By Alex Keown for BioBuzz read it >
Learning Undefeated, a Maryland-based nonprofit organization focused on STEM education, is partnering with pharma giant AstraZeneca to expand science education across Maryland. The two recently showcased the new Breakout Box: Body Systems Mission at Gaithersburg Middle School on April 20.
The event is part of a weeklong school visit in which more than 500 Gaithersburg Middle School students will experience the new Breakout Box: Body Systems Mission, an immersive learning experience designed to meet Next Generation Science Standards for 7th grade life sciences.
The middle school event serves as the kickoff of a yearlong partnership to carry Learning Undefeated’s mobile STEM (Science, Technology, Engineering and Math) lab program to schools across the Old Line State, Janeé Pelletier, executive vice president of communications and government affairs at Learning Undefeated, told BioBuzz.
During the April 20 event at Gaithersburg Middle School, representatives from both Learning Undefeated and AstraZeneca demonstrated the capabilities of the mobile STEM lab through hands-on activities. The representatives from both organizations also shared life sciences career information with the students, including not only opportunities that require an advanced degree, but also those that can be achieved with a high school diploma and some hands-on training.
“There are a lot of pathways to opportunities in the sciences in Maryland,” Pelletier said.
Learning Undefeated’s Breakout Box: Body Systems Mission is an immersive laboratory set up inside a traveling shipping container. Using game-based experimentation, the middle school students can enter the lab and learn to analyze and interpret data in a cardiovascular simulation. Additionally, the youths can select food, exercise, and insulin options to manipulate blood glucose concentration in diabetic and non-diabetic patients. This provides the middle schoolers with hands-on experience in computational thinking and conducting science.
Pelletier said the event helps students in Montgomery and Baltimore counties build a STEM identity, so they can see a future in the sciences. The mobile lab, along with the AstraZeneca volunteers, provided the youths with information about future workforce opportunities available to them after high school or college.
At the Gaithersburg Middle School event, Pelletier said students had an opportunity to see the kind of science happening each day at the dozens of life sciences companies based in the area.
“We’re in a hot spot for the life sciences so it’s likely that many of these students will know someone who is employed in the life sciences. This will give them an idea of what’s being done and what can be done,” she said.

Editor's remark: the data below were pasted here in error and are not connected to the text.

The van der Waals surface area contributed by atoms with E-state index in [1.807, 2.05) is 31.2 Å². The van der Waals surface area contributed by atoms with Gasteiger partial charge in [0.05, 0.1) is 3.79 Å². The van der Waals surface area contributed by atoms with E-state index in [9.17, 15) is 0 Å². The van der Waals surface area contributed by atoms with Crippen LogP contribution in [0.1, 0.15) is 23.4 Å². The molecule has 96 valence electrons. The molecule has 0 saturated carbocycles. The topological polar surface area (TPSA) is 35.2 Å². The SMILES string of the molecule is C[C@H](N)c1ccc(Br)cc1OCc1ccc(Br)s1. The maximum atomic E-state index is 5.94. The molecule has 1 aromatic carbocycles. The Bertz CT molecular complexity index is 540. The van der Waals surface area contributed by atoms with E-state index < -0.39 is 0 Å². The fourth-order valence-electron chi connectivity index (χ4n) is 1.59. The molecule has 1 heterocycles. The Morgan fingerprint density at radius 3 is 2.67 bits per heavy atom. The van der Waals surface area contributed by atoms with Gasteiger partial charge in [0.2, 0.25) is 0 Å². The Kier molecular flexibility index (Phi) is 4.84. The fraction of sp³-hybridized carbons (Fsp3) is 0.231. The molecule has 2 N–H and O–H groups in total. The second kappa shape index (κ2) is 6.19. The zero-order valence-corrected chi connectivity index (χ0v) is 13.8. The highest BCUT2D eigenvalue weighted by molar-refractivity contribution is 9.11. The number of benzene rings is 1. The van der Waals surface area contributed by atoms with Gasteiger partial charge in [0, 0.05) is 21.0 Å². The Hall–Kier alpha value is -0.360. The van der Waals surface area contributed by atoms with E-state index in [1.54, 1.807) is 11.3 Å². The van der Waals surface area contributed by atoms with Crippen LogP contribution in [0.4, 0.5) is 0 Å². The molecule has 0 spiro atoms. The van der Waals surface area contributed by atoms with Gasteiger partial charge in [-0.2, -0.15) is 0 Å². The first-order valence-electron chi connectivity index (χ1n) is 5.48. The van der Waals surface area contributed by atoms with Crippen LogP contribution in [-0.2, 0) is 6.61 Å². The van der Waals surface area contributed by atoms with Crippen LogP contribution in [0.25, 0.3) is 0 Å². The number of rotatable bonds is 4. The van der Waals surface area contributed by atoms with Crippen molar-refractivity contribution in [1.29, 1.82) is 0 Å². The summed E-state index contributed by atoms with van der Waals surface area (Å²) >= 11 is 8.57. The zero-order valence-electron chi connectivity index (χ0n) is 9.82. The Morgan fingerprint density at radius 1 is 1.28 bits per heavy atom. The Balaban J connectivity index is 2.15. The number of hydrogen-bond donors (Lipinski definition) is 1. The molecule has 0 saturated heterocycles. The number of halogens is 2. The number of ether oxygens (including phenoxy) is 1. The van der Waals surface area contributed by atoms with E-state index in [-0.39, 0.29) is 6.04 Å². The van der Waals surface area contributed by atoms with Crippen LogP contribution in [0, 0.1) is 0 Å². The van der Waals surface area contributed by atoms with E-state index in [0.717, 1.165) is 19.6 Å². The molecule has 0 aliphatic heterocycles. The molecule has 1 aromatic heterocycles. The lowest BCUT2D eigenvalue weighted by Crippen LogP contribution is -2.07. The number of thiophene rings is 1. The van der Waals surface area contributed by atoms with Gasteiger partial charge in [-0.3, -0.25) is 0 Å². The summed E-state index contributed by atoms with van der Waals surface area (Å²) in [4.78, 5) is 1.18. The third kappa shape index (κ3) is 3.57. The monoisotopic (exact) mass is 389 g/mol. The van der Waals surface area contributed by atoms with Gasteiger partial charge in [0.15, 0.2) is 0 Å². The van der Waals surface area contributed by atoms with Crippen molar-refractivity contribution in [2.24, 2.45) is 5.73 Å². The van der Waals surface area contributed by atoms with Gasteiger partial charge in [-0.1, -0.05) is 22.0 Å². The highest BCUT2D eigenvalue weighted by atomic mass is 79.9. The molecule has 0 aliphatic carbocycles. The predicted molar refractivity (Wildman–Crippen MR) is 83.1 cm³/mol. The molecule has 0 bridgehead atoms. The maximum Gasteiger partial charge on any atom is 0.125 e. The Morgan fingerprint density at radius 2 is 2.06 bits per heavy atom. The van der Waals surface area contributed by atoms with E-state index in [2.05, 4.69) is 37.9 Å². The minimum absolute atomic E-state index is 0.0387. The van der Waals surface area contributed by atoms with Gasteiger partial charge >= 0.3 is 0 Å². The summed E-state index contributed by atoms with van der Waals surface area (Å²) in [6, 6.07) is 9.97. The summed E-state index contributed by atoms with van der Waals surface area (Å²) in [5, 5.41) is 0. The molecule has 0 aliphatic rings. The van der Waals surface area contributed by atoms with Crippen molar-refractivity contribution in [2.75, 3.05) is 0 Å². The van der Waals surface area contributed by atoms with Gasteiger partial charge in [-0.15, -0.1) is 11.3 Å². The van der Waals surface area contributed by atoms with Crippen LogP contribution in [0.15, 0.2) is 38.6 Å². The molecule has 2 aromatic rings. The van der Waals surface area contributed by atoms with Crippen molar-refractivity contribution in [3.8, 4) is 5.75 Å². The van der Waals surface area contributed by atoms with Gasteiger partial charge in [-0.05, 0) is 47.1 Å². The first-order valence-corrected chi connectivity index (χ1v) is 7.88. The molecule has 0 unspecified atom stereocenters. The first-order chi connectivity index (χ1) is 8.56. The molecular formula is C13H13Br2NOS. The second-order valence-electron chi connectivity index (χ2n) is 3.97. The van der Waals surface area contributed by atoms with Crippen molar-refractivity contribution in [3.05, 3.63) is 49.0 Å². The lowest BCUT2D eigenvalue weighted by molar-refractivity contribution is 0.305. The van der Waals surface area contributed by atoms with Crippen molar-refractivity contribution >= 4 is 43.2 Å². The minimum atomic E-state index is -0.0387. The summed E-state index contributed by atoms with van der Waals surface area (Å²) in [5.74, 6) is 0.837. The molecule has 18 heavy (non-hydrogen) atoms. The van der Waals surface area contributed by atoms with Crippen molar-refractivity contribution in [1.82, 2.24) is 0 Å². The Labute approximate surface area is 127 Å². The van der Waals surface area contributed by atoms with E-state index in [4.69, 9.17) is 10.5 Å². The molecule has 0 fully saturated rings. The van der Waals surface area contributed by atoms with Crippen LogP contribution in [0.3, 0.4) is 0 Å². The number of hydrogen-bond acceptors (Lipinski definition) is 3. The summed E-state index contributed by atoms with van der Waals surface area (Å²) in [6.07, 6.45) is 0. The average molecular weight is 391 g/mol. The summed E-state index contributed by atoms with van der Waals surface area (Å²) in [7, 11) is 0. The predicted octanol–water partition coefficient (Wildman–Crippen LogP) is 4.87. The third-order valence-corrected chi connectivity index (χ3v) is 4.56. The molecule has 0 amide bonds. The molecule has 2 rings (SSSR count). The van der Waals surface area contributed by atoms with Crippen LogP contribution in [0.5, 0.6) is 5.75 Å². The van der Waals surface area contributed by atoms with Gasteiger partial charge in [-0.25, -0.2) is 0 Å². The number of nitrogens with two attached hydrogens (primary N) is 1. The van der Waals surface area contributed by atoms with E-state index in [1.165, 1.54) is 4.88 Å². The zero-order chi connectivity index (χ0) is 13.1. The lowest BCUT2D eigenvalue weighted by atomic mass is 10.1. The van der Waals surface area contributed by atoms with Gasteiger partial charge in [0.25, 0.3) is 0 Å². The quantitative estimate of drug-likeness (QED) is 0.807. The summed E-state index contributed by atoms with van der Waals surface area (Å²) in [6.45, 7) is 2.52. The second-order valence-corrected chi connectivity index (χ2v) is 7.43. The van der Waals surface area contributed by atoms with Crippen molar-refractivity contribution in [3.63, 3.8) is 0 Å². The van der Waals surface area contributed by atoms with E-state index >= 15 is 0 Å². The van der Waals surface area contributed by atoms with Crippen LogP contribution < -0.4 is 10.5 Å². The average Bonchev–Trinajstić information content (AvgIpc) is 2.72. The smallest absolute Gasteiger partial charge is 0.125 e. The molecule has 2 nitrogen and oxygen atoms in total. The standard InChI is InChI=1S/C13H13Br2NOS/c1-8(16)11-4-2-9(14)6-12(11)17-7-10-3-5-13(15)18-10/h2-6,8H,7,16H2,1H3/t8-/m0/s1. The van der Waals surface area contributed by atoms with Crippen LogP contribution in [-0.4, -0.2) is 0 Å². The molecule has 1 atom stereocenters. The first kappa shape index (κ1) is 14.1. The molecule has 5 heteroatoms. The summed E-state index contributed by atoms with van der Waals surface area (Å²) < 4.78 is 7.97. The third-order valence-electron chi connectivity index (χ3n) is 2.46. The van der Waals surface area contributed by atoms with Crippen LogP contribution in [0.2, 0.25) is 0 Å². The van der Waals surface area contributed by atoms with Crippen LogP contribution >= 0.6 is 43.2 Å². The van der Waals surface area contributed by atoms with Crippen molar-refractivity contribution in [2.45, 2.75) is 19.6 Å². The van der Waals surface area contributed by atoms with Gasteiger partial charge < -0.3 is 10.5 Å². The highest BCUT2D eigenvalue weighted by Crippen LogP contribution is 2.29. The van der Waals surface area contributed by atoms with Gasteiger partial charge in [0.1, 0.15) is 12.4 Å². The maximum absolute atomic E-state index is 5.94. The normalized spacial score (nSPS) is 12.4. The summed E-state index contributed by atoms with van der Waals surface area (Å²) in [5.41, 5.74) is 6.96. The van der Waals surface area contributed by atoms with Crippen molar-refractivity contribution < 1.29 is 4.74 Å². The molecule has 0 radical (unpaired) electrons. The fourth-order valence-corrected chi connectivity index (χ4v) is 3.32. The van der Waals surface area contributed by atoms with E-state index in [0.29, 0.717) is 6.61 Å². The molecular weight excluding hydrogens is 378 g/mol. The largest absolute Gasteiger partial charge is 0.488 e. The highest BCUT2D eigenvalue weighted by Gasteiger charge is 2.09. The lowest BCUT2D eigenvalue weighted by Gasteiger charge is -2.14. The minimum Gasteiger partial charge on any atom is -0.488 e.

Introducing life sciences career opportunities to middle school students is an idea regularly discussed by workforce development leaders. Previously, members of the Workforce Development Task Force commissioned by Maryland’s Life Sciences Advisory Board and the Maryland Tech Council have suggested a similar approach.
“There’s so much opportunity with science that young people are just not aware,” Joe Sanchez, a co-chair of the task force and former director of North America R&D Science Engagement at AstraZeneca, said during a 2021 LSAB meeting.
The idea is to show budding students the various career path opportunities within the industry – from those scientific roles that require advanced degrees, to manufacturing and quality control positions that do not require as much formal education.
That’s something the Breakout Box and the volunteers sharing their own stories can do with middle school students.
“This new Breakout Box experience draws inspiration from the innovative discoveries being made right here in Gaithersburg in fields like cancer research and diabetes. Through this collaboration with AstraZeneca, we will benefit thousands of students across the region by building their confidence in STEM subjects and empowering them with the knowledge of STEM careers for their future,” Brian Gaines, chief executive officer of Learning Undefeated said in a statement.
Neelima Rao, vice president of human resources, oncology R&D and North America Country Lead at AstraZeneca, said the company is committed to making STEM accessible to all students.
“We know that quality, experiential STEM education is critical for students to feel comfortable pursuing their passions in science. Published reviews cite that by eighth grade, nearly 50% of all U.S. students lose interest or see STEM as irrelevant to their future, threatening the STEM leader pipeline of tomorrow,” Rao said in a statement. “Through our partnership with Learning Undefeated we hope to inspire students to pursue careers in STEM that will develop solutions for tomorrow’s challenges.”